This resource was developed to help promote policies that support local purchasing and other farm to school activities as part of the school district's wellness policy. The policies were designed for you to pick those that make the most sense for your district. The policies can be used individually or as whole sections, depending on what is desired for the district. Pursing farm to school strategies is only one step toward creating a healthy school environment, and the language below is intended to be only a part of a comprehensive policy that addresses a school's many needs. Please refer to the resources section for information on additional tools to help your school develop a comprehensive wellness policy.

STEP 1 - Find out if the school district is already implementing any of the elements of a farm to school program. Figuring out the lay of the land will help to identify what policies make the most sense for the district.

STEP 2 - Inquire if the district has made any progress in developing a school food or wellness policy. One place to start is the district superintendent's office. In the process of this fact-finding, opportunities will arise to meet school personnel and others that will most likely be involved in drafting a wellness policy. If they have not yet started to develop a policy, use the policy ideas mentioned below to help start the conversation.

STEP 3 - Play an active role in the development of the wellness policies. If the process is already underway, become part of the planning group. If no such entity exists, help bring together the important players from the school and the community - including school administrators, food service staff, teachers, parents, students, and community representatives. Use the policy ideas mentioned here to help start the conversation.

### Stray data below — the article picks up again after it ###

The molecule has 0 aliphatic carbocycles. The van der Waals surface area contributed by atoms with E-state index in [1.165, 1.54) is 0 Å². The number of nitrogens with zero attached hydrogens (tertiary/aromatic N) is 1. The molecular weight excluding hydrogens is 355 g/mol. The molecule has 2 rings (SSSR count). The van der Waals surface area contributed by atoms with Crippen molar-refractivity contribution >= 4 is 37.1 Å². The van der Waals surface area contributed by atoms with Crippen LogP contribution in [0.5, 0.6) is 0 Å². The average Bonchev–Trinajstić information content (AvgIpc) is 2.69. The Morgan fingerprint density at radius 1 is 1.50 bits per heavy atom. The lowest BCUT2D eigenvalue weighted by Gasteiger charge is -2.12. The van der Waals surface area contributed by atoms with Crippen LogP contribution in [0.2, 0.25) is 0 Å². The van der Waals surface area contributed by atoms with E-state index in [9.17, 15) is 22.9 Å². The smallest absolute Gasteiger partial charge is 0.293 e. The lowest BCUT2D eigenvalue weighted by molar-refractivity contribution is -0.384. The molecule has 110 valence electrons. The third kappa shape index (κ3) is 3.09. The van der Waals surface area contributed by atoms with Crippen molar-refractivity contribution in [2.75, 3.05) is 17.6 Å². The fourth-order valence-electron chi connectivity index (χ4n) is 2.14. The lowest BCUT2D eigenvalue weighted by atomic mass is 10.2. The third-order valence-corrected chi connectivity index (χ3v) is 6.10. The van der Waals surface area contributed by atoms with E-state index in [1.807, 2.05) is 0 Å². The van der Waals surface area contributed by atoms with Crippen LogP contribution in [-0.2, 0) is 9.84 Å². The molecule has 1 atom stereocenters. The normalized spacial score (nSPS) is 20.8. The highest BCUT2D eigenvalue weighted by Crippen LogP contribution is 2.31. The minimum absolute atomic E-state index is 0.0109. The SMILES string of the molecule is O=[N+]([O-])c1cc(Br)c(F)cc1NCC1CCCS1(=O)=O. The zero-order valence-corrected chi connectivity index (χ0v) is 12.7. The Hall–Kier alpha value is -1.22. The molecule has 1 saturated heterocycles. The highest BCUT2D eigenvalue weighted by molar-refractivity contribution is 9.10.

Model Language for School Wellness Policy

Wellness Policy Requirement I: Set goals for nutrition education, physical activity, and other school-based activities that promote student wellness

Nutrition Education
  • Each school shall establish a school garden, to be used as an outdoor classroom for nutrition, science, and other lessons.
  • Staff shall integrate experiential education activities, - such as gardening, cooking demonstrations, farm and farmers' market tours - into existing curricula at all grade levels.
  • Nutrition education messages from the classroom will be modeled in the cafeteria and across campus by offering locally-grown food whenever possible within the reimbursable federal meal program as well as a la carte sales, including vending machines.
  • School food service, in partnership with other school departments and community organizations, will work to creatively market and promote locally-produced food to students, through activities such as:
    • Featuring food grown in the school garden in the cafeteria through sampling and inclusion in school meals based upon availability and acceptability.
    • Develop cafeteria themes relating to local farmers and products grown in the region.
    • Developing creative campus fundraisers based on healthy food items, integrating farm grown produce where appropriate.

Physical Activity
  • The district recognizes that school gardens and farm visits can offer physical activity opportunities, as well as agricultural education, by engaging students in activities such as planting, harvesting, and weeding. Teachers and students are encouraged to take advantage of these physical activity opportunities during the school day as well as through field trips and after-school activities.
Wellness Policy Requirement II: Establish nutrition guideline for all foods available on campus during school day

These two suggested bullets are meant to enhance broader nutrition guidelines that increase children's consumption of fruits and vegetables, whole grains, and other healthy foods.